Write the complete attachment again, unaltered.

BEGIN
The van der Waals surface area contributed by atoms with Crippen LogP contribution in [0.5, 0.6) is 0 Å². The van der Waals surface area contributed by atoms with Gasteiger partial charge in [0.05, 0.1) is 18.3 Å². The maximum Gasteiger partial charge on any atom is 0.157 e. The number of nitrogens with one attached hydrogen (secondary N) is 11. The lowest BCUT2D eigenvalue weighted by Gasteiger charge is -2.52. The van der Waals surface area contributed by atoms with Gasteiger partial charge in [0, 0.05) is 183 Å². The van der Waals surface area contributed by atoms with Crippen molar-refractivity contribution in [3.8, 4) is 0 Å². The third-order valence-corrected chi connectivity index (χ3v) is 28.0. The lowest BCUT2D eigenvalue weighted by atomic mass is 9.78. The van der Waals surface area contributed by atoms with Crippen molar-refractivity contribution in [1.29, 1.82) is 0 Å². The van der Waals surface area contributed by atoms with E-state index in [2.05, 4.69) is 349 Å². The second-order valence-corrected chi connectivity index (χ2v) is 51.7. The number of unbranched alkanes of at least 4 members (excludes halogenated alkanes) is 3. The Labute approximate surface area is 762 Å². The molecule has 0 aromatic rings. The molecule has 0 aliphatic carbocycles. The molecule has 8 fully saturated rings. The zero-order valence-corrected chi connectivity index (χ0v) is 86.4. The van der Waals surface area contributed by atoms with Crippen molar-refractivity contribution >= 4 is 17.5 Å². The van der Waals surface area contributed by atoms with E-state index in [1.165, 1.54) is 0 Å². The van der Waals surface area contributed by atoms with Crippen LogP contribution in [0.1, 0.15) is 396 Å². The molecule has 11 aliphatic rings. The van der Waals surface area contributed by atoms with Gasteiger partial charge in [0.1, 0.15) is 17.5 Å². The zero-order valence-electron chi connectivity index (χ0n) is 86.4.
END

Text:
The van der Waals surface area contributed by atoms with Crippen LogP contribution in [0.5, 0.6) is 0 Å². The van der Waals surface area contributed by atoms with Gasteiger partial charge in [0.05, 0.1) is 18.3 Å². The maximum Gasteiger partial charge on any atom is 0.157 e. The number of nitrogens with one attached hydrogen (secondary N) is 11. The lowest BCUT2D eigenvalue weighted by Gasteiger charge is -2.52. The van der Waals surface area contributed by atoms with Gasteiger partial charge in [0, 0.05) is 183 Å². The van der Waals surface area contributed by atoms with Crippen molar-refractivity contribution in [3.8, 4) is 0 Å². The third-order valence-corrected chi connectivity index (χ3v) is 28.0. The lowest BCUT2D eigenvalue weighted by atomic mass is 9.78. The van der Waals surface area contributed by atoms with Crippen molar-refractivity contribution in [1.29, 1.82) is 0 Å². The van der Waals surface area contributed by atoms with E-state index in [2.05, 4.69) is 349 Å². The second-order valence-corrected chi connectivity index (χ2v) is 51.7. The number of unbranched alkanes of at least 4 members (excludes halogenated alkanes) is 3. The Labute approximate surface area is 762 Å². The molecule has 0 aromatic rings. The molecule has 0 aliphatic carbocycles. The molecule has 8 fully saturated rings. The zero-order valence-corrected chi connectivity index (χ0v) is 86.4. The van der Waals surface area contributed by atoms with Crippen molar-refractivity contribution >= 4 is 17.5 Å². The van der Waals surface area contributed by atoms with E-state index in [1.165, 1.54) is 0 Å². The van der Waals surface area contributed by atoms with Crippen LogP contribution in [0.1, 0.15) is 396 Å². The molecule has 11 aliphatic rings. The van der Waals surface area contributed by atoms with Gasteiger partial charge in [0.1, 0.15) is 17.5 Å². The zero-order valence-electron chi connectivity index (χ0n) is 86.4.